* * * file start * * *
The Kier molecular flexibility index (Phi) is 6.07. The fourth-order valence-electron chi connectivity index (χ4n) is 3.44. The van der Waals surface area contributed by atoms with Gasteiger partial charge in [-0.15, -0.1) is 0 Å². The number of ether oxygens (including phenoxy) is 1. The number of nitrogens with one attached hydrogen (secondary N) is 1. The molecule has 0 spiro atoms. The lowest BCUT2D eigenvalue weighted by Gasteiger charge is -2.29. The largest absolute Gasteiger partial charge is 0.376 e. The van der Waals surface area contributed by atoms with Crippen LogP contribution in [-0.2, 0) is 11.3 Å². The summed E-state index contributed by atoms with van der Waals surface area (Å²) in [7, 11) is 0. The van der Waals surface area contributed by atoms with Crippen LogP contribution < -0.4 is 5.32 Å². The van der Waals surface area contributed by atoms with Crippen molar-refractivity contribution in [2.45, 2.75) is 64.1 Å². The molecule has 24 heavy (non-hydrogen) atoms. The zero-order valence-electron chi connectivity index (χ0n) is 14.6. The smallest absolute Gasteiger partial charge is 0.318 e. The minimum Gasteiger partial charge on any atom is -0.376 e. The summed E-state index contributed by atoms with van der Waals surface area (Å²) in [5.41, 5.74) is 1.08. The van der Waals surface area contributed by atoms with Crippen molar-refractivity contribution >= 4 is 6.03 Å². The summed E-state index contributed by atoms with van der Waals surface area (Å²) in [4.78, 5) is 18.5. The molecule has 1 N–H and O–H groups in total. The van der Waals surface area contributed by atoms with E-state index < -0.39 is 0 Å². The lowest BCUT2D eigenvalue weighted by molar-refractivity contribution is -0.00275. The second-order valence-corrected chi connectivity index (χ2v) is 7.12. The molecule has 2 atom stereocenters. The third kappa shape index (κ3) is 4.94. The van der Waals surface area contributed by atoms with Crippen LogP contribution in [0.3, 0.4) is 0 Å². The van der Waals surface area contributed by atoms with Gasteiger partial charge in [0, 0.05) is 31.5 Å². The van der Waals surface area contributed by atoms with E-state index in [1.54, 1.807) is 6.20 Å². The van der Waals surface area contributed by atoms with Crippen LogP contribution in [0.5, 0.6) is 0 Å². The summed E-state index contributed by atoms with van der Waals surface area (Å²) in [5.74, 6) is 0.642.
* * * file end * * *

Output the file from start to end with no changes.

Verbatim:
The Kier molecular flexibility index (Phi) is 6.07. The fourth-order valence-electron chi connectivity index (χ4n) is 3.44. The van der Waals surface area contributed by atoms with Gasteiger partial charge in [-0.15, -0.1) is 0 Å². The number of ether oxygens (including phenoxy) is 1. The number of nitrogens with one attached hydrogen (secondary N) is 1. The molecule has 0 spiro atoms. The lowest BCUT2D eigenvalue weighted by Gasteiger charge is -2.29. The largest absolute Gasteiger partial charge is 0.376 e. The van der Waals surface area contributed by atoms with Crippen LogP contribution in [-0.2, 0) is 11.3 Å². The summed E-state index contributed by atoms with van der Waals surface area (Å²) in [7, 11) is 0. The van der Waals surface area contributed by atoms with Crippen LogP contribution < -0.4 is 5.32 Å². The van der Waals surface area contributed by atoms with Crippen molar-refractivity contribution in [2.45, 2.75) is 64.1 Å². The molecule has 24 heavy (non-hydrogen) atoms. The zero-order valence-electron chi connectivity index (χ0n) is 14.6. The smallest absolute Gasteiger partial charge is 0.318 e. The minimum Gasteiger partial charge on any atom is -0.376 e. The summed E-state index contributed by atoms with van der Waals surface area (Å²) in [5.41, 5.74) is 1.08. The van der Waals surface area contributed by atoms with Crippen molar-refractivity contribution >= 4 is 6.03 Å². The summed E-state index contributed by atoms with van der Waals surface area (Å²) in [4.78, 5) is 18.5. The molecule has 1 N–H and O–H groups in total. The van der Waals surface area contributed by atoms with E-state index < -0.39 is 0 Å². The lowest BCUT2D eigenvalue weighted by molar-refractivity contribution is -0.00275. The second-order valence-corrected chi connectivity index (χ2v) is 7.12. The molecule has 2 atom stereocenters. The third kappa shape index (κ3) is 4.94. The van der Waals surface area contributed by atoms with Crippen LogP contribution in [0.3, 0.4) is 0 Å². The van der Waals surface area contributed by atoms with Gasteiger partial charge in [0, 0.05) is 31.5 Å². The van der Waals surface area contributed by atoms with E-state index in [1.54, 1.807) is 6.20 Å². The van der Waals surface area contributed by atoms with Crippen LogP contribution in [0.5, 0.6) is 0 Å². The summed E-state index contributed by atoms with van der Waals surface area (Å²) in [5.74, 6) is 0.642.